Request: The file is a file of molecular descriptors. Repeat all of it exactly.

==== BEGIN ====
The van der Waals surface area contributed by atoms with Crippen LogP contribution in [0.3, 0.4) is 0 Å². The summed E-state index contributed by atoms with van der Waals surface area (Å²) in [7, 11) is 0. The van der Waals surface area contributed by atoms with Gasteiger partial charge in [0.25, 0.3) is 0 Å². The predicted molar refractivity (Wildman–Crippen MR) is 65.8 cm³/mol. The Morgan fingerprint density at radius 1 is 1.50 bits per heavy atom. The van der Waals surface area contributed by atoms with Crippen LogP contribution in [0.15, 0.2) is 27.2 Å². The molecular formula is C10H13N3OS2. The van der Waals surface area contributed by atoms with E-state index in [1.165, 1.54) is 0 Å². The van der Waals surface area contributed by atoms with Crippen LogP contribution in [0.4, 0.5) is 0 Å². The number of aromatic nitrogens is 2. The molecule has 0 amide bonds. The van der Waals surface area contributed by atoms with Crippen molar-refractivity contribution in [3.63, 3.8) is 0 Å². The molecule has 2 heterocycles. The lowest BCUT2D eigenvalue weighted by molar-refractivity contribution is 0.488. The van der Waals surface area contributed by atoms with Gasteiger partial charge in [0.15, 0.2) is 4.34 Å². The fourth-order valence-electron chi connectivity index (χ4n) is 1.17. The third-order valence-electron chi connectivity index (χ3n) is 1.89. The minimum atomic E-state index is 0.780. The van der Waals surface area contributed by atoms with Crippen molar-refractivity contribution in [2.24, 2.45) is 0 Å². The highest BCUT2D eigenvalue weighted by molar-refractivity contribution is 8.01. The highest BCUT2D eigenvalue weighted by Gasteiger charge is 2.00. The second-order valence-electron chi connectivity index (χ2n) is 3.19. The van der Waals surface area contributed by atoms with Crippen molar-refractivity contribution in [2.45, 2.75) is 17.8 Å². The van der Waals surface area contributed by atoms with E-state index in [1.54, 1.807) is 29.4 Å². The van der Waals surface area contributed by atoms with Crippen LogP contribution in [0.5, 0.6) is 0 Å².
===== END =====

The van der Waals surface area contributed by atoms with Crippen LogP contribution in [0.3, 0.4) is 0 Å². The summed E-state index contributed by atoms with van der Waals surface area (Å²) in [7, 11) is 0. The van der Waals surface area contributed by atoms with Gasteiger partial charge in [0.25, 0.3) is 0 Å². The predicted molar refractivity (Wildman–Crippen MR) is 65.8 cm³/mol. The Morgan fingerprint density at radius 1 is 1.50 bits per heavy atom. The van der Waals surface area contributed by atoms with Crippen LogP contribution in [0.15, 0.2) is 27.2 Å². The molecular formula is C10H13N3OS2. The van der Waals surface area contributed by atoms with E-state index in [1.165, 1.54) is 0 Å². The van der Waals surface area contributed by atoms with Crippen LogP contribution in [0.4, 0.5) is 0 Å². The number of aromatic nitrogens is 2. The molecule has 0 amide bonds. The van der Waals surface area contributed by atoms with Crippen molar-refractivity contribution in [3.63, 3.8) is 0 Å². The molecule has 2 heterocycles. The lowest BCUT2D eigenvalue weighted by molar-refractivity contribution is 0.488. The van der Waals surface area contributed by atoms with Gasteiger partial charge in [0.15, 0.2) is 4.34 Å². The fourth-order valence-electron chi connectivity index (χ4n) is 1.17. The third-order valence-electron chi connectivity index (χ3n) is 1.89. The minimum atomic E-state index is 0.780. The van der Waals surface area contributed by atoms with Crippen molar-refractivity contribution in [2.24, 2.45) is 0 Å². The highest BCUT2D eigenvalue weighted by molar-refractivity contribution is 8.01. The highest BCUT2D eigenvalue weighted by Gasteiger charge is 2.00. The second-order valence-electron chi connectivity index (χ2n) is 3.19. The van der Waals surface area contributed by atoms with Crippen molar-refractivity contribution in [2.45, 2.75) is 17.8 Å². The van der Waals surface area contributed by atoms with E-state index in [1.54, 1.807) is 29.4 Å². The van der Waals surface area contributed by atoms with Crippen LogP contribution in [0.5, 0.6) is 0 Å².